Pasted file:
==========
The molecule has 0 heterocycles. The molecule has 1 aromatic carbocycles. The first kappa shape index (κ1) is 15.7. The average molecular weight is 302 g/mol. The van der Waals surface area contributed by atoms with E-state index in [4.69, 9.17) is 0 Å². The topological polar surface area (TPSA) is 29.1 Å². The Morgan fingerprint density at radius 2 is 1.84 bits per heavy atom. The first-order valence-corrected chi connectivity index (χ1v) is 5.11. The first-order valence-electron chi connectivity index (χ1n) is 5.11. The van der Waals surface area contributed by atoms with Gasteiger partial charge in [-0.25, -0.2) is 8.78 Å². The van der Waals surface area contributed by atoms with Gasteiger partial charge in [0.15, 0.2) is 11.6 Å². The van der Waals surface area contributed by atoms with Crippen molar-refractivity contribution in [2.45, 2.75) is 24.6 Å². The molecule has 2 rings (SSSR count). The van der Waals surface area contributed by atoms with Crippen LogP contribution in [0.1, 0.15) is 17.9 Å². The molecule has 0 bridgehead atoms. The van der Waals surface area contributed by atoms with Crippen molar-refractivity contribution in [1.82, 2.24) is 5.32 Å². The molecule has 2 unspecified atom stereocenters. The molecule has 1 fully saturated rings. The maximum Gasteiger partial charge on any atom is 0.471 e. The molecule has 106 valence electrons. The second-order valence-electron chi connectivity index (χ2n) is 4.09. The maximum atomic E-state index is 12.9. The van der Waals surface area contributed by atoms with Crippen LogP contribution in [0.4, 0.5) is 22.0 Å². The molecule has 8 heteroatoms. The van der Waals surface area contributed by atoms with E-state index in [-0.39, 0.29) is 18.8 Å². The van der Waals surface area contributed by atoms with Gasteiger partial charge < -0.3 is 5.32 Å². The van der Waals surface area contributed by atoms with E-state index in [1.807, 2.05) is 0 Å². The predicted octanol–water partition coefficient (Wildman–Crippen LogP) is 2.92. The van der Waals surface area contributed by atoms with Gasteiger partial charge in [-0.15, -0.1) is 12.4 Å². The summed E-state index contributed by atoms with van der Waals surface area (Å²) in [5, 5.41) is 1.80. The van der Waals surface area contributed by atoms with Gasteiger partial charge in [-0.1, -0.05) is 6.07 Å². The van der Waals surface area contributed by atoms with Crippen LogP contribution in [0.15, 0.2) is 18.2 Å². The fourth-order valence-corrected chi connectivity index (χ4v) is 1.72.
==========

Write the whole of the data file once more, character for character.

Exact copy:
The molecule has 0 heterocycles. The molecule has 1 aromatic carbocycles. The first kappa shape index (κ1) is 15.7. The average molecular weight is 302 g/mol. The van der Waals surface area contributed by atoms with E-state index in [4.69, 9.17) is 0 Å². The topological polar surface area (TPSA) is 29.1 Å². The Morgan fingerprint density at radius 2 is 1.84 bits per heavy atom. The first-order valence-corrected chi connectivity index (χ1v) is 5.11. The first-order valence-electron chi connectivity index (χ1n) is 5.11. The van der Waals surface area contributed by atoms with Gasteiger partial charge in [-0.25, -0.2) is 8.78 Å². The van der Waals surface area contributed by atoms with Gasteiger partial charge in [0.15, 0.2) is 11.6 Å². The van der Waals surface area contributed by atoms with Crippen molar-refractivity contribution in [2.45, 2.75) is 24.6 Å². The molecule has 2 rings (SSSR count). The van der Waals surface area contributed by atoms with Crippen LogP contribution in [0.1, 0.15) is 17.9 Å². The molecule has 0 bridgehead atoms. The van der Waals surface area contributed by atoms with Crippen molar-refractivity contribution in [1.82, 2.24) is 5.32 Å². The molecule has 2 unspecified atom stereocenters. The molecule has 1 fully saturated rings. The maximum Gasteiger partial charge on any atom is 0.471 e. The molecule has 106 valence electrons. The second-order valence-electron chi connectivity index (χ2n) is 4.09. The maximum atomic E-state index is 12.9. The van der Waals surface area contributed by atoms with Crippen LogP contribution in [0.4, 0.5) is 22.0 Å². The molecule has 8 heteroatoms. The van der Waals surface area contributed by atoms with E-state index in [-0.39, 0.29) is 18.8 Å². The van der Waals surface area contributed by atoms with Gasteiger partial charge < -0.3 is 5.32 Å². The van der Waals surface area contributed by atoms with E-state index in [1.807, 2.05) is 0 Å². The predicted octanol–water partition coefficient (Wildman–Crippen LogP) is 2.92. The van der Waals surface area contributed by atoms with Gasteiger partial charge in [-0.15, -0.1) is 12.4 Å². The summed E-state index contributed by atoms with van der Waals surface area (Å²) in [5, 5.41) is 1.80. The van der Waals surface area contributed by atoms with Gasteiger partial charge in [-0.1, -0.05) is 6.07 Å². The van der Waals surface area contributed by atoms with Crippen LogP contribution in [0.15, 0.2) is 18.2 Å². The fourth-order valence-corrected chi connectivity index (χ4v) is 1.72.